Professional Baseball Strength & Conditioning

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Dumbbells are Smart

 By Gene Coleman and Bryan King

If you are an athlete performing strength training for baseball, sometimes it’s better to go lighter than heavier to ensure that your technique is proper and that you are training movements that have carryover value to on-field performance. When performing the back squat or barbell bench press, for example, some players put too much emphasis on how much weight they can lift and too little on technique and how effective these lifts will transfer to on-field performance. Every rep should look the same with only tempo changing due to a heavier load. For many athletes, exercises such as single-leg squats, rear-foot elevated split-squats, RDLs, DB lunge variations, DB bench and DB row variations have more carryover, i.e., they develop strength in movements that transfer better to on-field performance.  The squat and bench press are beneficial, but they are not always the ideal exercises in every workout throughout the training year.

it’s important to remember that the ultimate goal in all sports, especially baseball, is not to see how much weight you can lift. The ball weighs 5 ounces and bats are 31-34 ounces. You might need to be able to bench 300-pounds and squat 400 pounds to compete as a power lifter, but not to hit for average, throw hard or make plays in the field. Tony Gwynn once told a former Padres strength and conditioning coach – “I don’t have to be able to bench press to hit .300” and he was right

Athletes train to improve performance, not to demonstrate how strong they are. Therefore, it’s OK to sacrifice max strength increases in specific exercises in order to train movements that have carryover value to performance. Unless you are working with 75-100+ pound DBs, DB exercises probably won’t help you achieve max strength, but   they will allow you to improve strength in movements that can lead to enhanced performance.  

DBs are smart.  Some of the advantages to training with DBs include:

  • They require more muscular control and proprioceptive responses than barbells and machines which helps enhance kinesthetic awareness.
  • They often require movement of one limb at a time which requires more balance and stability than training with barbells or guided movements on machines, and balance and stability are essential for optimal performance.
  • They increase unilateral strength, which can enhance many of the sport-related movements required in baseball.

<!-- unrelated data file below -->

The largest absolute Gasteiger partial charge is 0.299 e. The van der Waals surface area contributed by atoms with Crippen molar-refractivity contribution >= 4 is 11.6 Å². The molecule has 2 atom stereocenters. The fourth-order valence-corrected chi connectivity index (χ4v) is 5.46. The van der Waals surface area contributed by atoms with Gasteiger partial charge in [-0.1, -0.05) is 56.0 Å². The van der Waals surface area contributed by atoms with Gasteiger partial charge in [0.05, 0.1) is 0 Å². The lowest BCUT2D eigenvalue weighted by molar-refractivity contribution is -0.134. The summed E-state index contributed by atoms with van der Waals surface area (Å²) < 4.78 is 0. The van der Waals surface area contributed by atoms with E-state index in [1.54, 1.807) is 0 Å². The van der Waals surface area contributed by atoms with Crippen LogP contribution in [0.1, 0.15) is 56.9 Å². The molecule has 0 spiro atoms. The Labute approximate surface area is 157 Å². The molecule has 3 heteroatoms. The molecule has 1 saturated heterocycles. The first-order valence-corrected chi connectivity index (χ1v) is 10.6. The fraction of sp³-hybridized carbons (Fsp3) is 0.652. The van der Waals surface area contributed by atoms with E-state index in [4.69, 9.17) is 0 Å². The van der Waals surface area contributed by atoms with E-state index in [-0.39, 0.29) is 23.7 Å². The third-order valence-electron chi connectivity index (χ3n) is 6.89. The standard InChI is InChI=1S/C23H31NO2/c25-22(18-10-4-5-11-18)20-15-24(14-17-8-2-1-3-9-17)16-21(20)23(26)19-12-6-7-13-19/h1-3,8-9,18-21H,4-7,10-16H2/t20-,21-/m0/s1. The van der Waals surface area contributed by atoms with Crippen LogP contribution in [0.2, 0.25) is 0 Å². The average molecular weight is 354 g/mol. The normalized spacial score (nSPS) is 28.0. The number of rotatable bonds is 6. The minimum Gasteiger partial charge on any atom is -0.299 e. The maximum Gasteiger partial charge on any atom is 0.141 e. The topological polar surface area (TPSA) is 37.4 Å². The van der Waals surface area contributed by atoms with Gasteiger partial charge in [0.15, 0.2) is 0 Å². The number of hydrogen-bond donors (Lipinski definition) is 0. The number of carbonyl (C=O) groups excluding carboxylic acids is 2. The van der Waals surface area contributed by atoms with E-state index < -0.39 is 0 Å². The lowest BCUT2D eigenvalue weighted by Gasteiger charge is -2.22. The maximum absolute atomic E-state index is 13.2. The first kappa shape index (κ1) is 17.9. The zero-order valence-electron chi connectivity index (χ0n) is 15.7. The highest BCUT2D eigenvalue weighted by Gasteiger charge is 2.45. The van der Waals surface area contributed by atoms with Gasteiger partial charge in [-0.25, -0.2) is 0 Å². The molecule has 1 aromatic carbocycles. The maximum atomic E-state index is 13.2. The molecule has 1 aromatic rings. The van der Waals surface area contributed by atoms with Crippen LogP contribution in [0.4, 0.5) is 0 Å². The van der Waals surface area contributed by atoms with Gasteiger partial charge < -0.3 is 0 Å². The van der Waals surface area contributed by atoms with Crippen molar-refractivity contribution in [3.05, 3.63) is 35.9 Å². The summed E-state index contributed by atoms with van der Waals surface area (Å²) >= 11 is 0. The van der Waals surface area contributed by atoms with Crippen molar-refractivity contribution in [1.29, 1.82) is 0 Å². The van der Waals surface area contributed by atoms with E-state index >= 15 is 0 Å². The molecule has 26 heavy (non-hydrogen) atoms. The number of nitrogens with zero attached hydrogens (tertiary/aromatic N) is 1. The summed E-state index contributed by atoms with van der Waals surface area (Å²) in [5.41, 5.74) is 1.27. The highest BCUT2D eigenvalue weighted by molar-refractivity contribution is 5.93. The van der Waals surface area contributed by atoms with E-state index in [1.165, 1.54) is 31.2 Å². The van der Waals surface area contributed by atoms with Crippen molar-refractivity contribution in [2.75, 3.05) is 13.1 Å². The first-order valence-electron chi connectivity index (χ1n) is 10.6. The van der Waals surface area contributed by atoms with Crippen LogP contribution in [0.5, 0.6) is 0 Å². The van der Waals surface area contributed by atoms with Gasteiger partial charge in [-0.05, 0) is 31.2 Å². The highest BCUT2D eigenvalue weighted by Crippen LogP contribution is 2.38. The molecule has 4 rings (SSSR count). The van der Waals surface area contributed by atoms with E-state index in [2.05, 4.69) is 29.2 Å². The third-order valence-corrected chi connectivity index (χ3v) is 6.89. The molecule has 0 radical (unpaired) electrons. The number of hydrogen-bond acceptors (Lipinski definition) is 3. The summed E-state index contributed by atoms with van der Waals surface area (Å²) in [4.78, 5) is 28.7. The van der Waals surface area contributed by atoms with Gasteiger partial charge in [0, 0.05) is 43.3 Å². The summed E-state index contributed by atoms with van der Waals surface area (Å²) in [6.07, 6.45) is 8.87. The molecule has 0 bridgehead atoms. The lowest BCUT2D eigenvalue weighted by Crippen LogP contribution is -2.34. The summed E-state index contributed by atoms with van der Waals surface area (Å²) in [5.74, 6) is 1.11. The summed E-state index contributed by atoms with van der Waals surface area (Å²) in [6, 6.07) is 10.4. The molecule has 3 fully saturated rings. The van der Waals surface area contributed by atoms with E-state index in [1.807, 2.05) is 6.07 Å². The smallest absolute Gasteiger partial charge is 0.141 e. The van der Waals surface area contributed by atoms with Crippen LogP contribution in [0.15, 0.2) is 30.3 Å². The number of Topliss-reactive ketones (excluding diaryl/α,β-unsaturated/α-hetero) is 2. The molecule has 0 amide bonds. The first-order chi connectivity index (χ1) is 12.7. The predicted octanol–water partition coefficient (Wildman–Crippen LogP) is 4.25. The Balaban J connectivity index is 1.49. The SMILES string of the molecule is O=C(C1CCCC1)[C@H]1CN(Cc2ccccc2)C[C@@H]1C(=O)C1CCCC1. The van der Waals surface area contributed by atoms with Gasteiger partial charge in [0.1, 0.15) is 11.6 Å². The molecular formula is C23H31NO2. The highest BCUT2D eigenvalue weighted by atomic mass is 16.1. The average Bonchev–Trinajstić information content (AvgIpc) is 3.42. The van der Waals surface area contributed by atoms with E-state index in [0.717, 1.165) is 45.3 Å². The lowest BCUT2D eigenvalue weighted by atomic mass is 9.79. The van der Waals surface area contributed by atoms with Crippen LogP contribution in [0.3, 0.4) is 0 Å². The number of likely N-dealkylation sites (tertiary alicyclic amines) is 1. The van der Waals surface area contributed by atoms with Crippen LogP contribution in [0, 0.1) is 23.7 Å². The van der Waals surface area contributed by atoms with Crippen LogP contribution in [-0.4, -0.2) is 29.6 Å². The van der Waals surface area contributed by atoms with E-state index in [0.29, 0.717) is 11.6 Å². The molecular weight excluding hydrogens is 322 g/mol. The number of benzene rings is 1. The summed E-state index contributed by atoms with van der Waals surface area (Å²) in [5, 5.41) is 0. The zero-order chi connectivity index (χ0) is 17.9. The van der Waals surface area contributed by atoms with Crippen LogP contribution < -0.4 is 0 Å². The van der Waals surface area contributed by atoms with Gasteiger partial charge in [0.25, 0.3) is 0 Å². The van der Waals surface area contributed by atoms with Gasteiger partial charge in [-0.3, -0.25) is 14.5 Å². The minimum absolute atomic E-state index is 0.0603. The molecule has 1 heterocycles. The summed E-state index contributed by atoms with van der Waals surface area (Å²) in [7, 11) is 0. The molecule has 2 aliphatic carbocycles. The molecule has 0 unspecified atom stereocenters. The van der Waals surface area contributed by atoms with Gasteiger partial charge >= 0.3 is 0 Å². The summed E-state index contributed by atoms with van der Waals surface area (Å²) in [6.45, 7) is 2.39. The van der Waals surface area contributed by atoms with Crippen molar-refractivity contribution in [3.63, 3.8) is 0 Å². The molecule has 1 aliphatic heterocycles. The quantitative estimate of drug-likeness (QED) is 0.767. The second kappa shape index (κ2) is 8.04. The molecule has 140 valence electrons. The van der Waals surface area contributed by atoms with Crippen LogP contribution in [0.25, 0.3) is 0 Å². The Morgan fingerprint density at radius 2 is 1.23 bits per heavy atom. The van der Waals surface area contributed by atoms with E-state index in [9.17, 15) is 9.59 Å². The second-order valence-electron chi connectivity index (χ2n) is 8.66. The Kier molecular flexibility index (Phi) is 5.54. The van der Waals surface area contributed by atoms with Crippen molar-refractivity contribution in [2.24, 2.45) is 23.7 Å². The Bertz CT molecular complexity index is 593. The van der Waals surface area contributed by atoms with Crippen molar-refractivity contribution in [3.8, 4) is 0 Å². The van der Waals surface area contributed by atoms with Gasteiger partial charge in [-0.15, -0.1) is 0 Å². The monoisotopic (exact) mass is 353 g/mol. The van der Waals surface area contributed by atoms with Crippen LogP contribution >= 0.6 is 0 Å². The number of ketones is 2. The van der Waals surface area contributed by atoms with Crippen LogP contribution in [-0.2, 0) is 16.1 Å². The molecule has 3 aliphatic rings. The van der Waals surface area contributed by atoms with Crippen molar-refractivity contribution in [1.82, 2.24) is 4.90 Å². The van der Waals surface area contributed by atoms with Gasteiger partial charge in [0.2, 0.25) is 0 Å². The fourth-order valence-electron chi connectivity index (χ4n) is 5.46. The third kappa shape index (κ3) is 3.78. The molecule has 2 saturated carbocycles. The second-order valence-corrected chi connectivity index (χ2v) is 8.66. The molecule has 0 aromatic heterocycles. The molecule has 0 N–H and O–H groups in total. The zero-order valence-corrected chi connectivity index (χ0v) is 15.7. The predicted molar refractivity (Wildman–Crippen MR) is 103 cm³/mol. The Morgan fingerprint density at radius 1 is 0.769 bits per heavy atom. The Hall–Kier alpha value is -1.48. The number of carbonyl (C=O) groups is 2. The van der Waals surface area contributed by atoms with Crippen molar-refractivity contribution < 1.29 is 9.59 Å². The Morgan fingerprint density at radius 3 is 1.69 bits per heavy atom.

• They enhance the recruitment of the stabilizing muscles, and improve joint stability.
  • They allow you to train and improve strength through a greater range of motion than barbells and machines in several exercises.
  • They allow for movements in more than one plane.
  • They offer a safer method of training for certain exercises, such as step-ups, straight-leg dead lifts, etc.
  • They provide for variety to the training program.
  • They are closed kinetic chain exercises that train movements, not muscles.
  • They can promote coordination and stability for muscles and joints.
  • They do not directly load (compress) the spine.
  • They help identify and correct side-to-side strength imbalances.
  • They are safer than barbell and back squat when training alone; drop them and move on.
  • They can be used for single- and bi-lateral exercise movements.
  • Because they allow you to work out one limb at a time, they can be used by those who have injuries but don’t want to give up on exercise altogether.
  • They can be used for upper, lower and total body exercise movements.

Check out the following PBSCCS articles for more information on strength training:

  1. http://baseballstrength.org/body-armor-why-baseball-players-should-lift-weights/
  2. http://baseballstrength.org/landmine-pull-rotate-and-press-video/
  3. http://baseballstrength.org/youth-baseball-upper-body-exercises-to-avoid-in-baseball/
  4. http://baseballstrength.org/video-exercises-with-overhead-band-resistance-bruce-peditto/

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Gene Coleman and Bryan King combined have over 6 decades of experience in professional baseball. Gene Coleman, Ed. D., RSCC*E, FACSM was the head strength and conditioning coach for the Astros (1978-2012) and consultant for the Rangers (2013-2020). Bryan King, RSCC, is a Minor League strength and Conditioning Coach with the Tampa Bay Rays (2014-2021) and was the Toronto Blue Jays Head Strength and Conditioning Coach (2008-2014) and their Minor League Strength and Conditioning Coordinator (2007).  Bryan has twice been the PBSCCS Minor League Strength Coach of the Year, and was recently named the 2021 PBSCCS Co-AAA East Minor League Strength Coach of the Year for his work with the Durham Bulls.

 

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